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Seavester with past chief commanders

Sea Vester: The life and times of an animatronic teaching aid

By Drex Bradshaw

The story of Sea Vester as an educational tool for District 5 began when I saw Seamoor the Sea Serpent astride a land-based personal watercraft at the International Boating and Water Safety Summit in Panama City, Florida, in 2003. The Army Corps of Engineers called it a training aid. I immediately said, “We need one.”

I spoke with Robotronics, who built the ACE unit, and asked if District 5 could borrow Seamoor with the possibility of buying this kind of unit later on. Several District 5 squadrons taught boating safety in middle schools, and a training aid like this would be an outstanding asset.

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A boat on Maine waters full of lobster buoys

Dry suit proves handy when boat prop gets fouled

By Andy Sumberg

Maine waters have a reputation for being chock-full of lobster buoys. Any boater who’s spent time there will agree.

On a three-week District 12 trip in 2015, every boat’s pilot spent considerable time avoiding the numerous lobster buoys as well as their pesky big brother: lobster buoy with toggle, which gives the boater two opportunities to snag a line for each pot lurking below.

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Gray whale in Guerrero Negro

Boaters get up close and personal with gray whales

By Cheryl Veldhuisen

A favorite activity for boaters in California is taking a trip off the coast to see migrating gray whales.

These 45-foot-long, 35-ton mammals spend the summer months (June through September) feeding in the Arctic Ocean by scooping up mouthfuls of the ocean floor, straining out the unwanted mud and water through their baleens, and eating the remaining krill and tiny amphipods.

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P/C Robert L. Boston, JN

Robert L. Boston, formerly of Vestal, died on Friday, Jan. 12, 2018, in Cary, N.C. He was predeceased by his wife Doris, his son Mark, and his sister and brother in-law Frances and Olin Hoch. He is survived by his son and daughter in-law Donald and Karen Boston of Apex, N.C. Bob was an Army veteran of the Korean War and a mechanical engineer for Ozalid-GAF in Vestal until retirement. Some of his favorite hobbies included gardening, woodworking and boating where he rose to commander of the local chapter of the United States Power Squadron. He was a member of the Boulevard United Methodist Church until moving to North Carolina. Private services were held at Riverhurst Cemetery, with Pastor Tom Easttey officiating. In lieu of flowers, donations can be made in Bob’s name to Boulevard United Methodist Church, 113 Grand Boulevard, Binghamton, NY 13905. Michael Acciai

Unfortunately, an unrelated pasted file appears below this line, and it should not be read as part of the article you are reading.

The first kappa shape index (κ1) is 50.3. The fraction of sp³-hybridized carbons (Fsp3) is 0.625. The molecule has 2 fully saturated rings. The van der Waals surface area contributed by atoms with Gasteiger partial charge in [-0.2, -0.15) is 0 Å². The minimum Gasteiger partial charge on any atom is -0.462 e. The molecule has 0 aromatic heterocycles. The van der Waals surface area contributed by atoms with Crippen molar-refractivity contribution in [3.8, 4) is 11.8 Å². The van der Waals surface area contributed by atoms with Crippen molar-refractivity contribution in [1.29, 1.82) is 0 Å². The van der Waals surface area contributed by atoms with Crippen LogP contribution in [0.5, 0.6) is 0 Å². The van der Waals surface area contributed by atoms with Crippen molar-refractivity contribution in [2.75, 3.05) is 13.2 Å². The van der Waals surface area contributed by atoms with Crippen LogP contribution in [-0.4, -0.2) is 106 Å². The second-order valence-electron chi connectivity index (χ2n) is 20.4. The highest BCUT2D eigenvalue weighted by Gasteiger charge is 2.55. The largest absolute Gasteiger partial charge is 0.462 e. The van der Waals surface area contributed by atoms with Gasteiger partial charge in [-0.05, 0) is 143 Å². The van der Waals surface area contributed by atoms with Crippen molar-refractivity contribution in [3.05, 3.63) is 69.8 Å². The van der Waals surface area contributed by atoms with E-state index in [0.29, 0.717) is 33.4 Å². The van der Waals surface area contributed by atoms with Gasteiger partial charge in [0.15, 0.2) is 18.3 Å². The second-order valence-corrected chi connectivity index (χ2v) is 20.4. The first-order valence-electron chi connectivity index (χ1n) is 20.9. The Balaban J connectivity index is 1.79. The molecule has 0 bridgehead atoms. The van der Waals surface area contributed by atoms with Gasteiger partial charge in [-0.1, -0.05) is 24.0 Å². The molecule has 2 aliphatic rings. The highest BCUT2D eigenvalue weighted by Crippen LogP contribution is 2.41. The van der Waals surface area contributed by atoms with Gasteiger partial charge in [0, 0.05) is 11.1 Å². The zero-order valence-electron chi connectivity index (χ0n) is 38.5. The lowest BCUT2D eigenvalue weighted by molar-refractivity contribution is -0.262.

Published in Binghamton Press & Sun-Bulletin from Jan. 27 to Jan. 28, 2018

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P/C Marie Lambert, AP

Marie Lambert, AP, rested in peace on Jan. 15, 2018. Marie joined Westchester Sail & Power Squadron on April 14, 1983, contributing to the squadron over the years and earning Life Member status in 2010. She was the squadron commander for the year 1991–1992. Her contributions and presence will be missed. May her memory be eternal. –Andy Papademetriou, N

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Milt Entwistle

Photo of Milt EntwistleThe Santa Clara Power Squadron, with great sadness, reports the passing of Milt Entwistle. Milt passed away on Feb. 1, 2018, just a few months after celebrating his 100th birthday in September as well as recently receiving a n award for 50 years of service from United States Power Squadrons. Milt was a very long time member of our squadron and back in 2004 was the driving force behind the beginning of the Monterey Power Squadron.  Even after forming the Monterey squadron, Milt would occasionally attend our holiday party or even some of our other events. When the Monterey Power Squadron fell on bad times and was forced to cease, Milt quickly returned to the Santa Clara Power Squadron and offered to help wherever he could.

As the commander of Santa Clara Power Squadron, I recently had the opportunity to present him with the 50 Years of Service Award, and let me tell you he was extremely proud of getting it. Milt was a knowledgeable person in a lot of areas and didn’t hesitate to share his wisdom. He will truly be missed. –Lindy Zink